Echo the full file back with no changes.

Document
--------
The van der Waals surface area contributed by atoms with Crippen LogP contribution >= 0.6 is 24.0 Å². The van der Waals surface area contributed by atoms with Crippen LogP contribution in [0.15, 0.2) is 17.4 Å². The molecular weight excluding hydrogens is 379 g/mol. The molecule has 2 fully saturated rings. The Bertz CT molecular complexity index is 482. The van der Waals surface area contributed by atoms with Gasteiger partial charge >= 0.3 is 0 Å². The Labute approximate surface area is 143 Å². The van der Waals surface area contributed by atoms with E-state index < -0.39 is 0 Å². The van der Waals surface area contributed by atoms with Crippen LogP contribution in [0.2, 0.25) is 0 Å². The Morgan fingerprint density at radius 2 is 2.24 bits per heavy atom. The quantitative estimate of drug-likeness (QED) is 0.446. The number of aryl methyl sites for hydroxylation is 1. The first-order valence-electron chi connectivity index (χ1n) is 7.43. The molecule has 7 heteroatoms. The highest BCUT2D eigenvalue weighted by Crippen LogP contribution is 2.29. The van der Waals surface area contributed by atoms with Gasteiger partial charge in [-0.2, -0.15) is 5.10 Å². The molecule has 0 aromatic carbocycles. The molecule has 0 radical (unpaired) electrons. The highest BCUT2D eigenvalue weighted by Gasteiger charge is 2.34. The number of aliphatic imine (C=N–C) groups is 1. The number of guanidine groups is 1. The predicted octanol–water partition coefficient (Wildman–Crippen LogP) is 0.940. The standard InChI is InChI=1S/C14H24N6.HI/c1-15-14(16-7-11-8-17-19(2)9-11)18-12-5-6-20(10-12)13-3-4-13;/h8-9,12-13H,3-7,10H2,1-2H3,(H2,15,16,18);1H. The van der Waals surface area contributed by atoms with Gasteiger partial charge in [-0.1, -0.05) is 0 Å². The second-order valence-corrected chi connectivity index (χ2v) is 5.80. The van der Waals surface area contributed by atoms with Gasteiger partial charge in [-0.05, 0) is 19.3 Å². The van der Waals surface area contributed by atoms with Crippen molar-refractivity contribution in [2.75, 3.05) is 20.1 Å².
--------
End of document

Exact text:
The van der Waals surface area contributed by atoms with Crippen LogP contribution >= 0.6 is 24.0 Å². The van der Waals surface area contributed by atoms with Crippen LogP contribution in [0.15, 0.2) is 17.4 Å². The molecular weight excluding hydrogens is 379 g/mol. The molecule has 2 fully saturated rings. The Bertz CT molecular complexity index is 482. The van der Waals surface area contributed by atoms with Gasteiger partial charge >= 0.3 is 0 Å². The Labute approximate surface area is 143 Å². The van der Waals surface area contributed by atoms with E-state index < -0.39 is 0 Å². The van der Waals surface area contributed by atoms with Crippen LogP contribution in [0.2, 0.25) is 0 Å². The Morgan fingerprint density at radius 2 is 2.24 bits per heavy atom. The quantitative estimate of drug-likeness (QED) is 0.446. The number of aryl methyl sites for hydroxylation is 1. The first-order valence-electron chi connectivity index (χ1n) is 7.43. The molecule has 7 heteroatoms. The highest BCUT2D eigenvalue weighted by Crippen LogP contribution is 2.29. The van der Waals surface area contributed by atoms with Gasteiger partial charge in [-0.2, -0.15) is 5.10 Å². The molecule has 0 aromatic carbocycles. The molecule has 0 radical (unpaired) electrons. The highest BCUT2D eigenvalue weighted by Gasteiger charge is 2.34. The number of aliphatic imine (C=N–C) groups is 1. The number of guanidine groups is 1. The predicted octanol–water partition coefficient (Wildman–Crippen LogP) is 0.940. The standard InChI is InChI=1S/C14H24N6.HI/c1-15-14(16-7-11-8-17-19(2)9-11)18-12-5-6-20(10-12)13-3-4-13;/h8-9,12-13H,3-7,10H2,1-2H3,(H2,15,16,18);1H. The van der Waals surface area contributed by atoms with Gasteiger partial charge in [-0.1, -0.05) is 0 Å². The second-order valence-corrected chi connectivity index (χ2v) is 5.80. The van der Waals surface area contributed by atoms with Gasteiger partial charge in [-0.05, 0) is 19.3 Å². The van der Waals surface area contributed by atoms with Crippen molar-refractivity contribution in [2.75, 3.05) is 20.1 Å².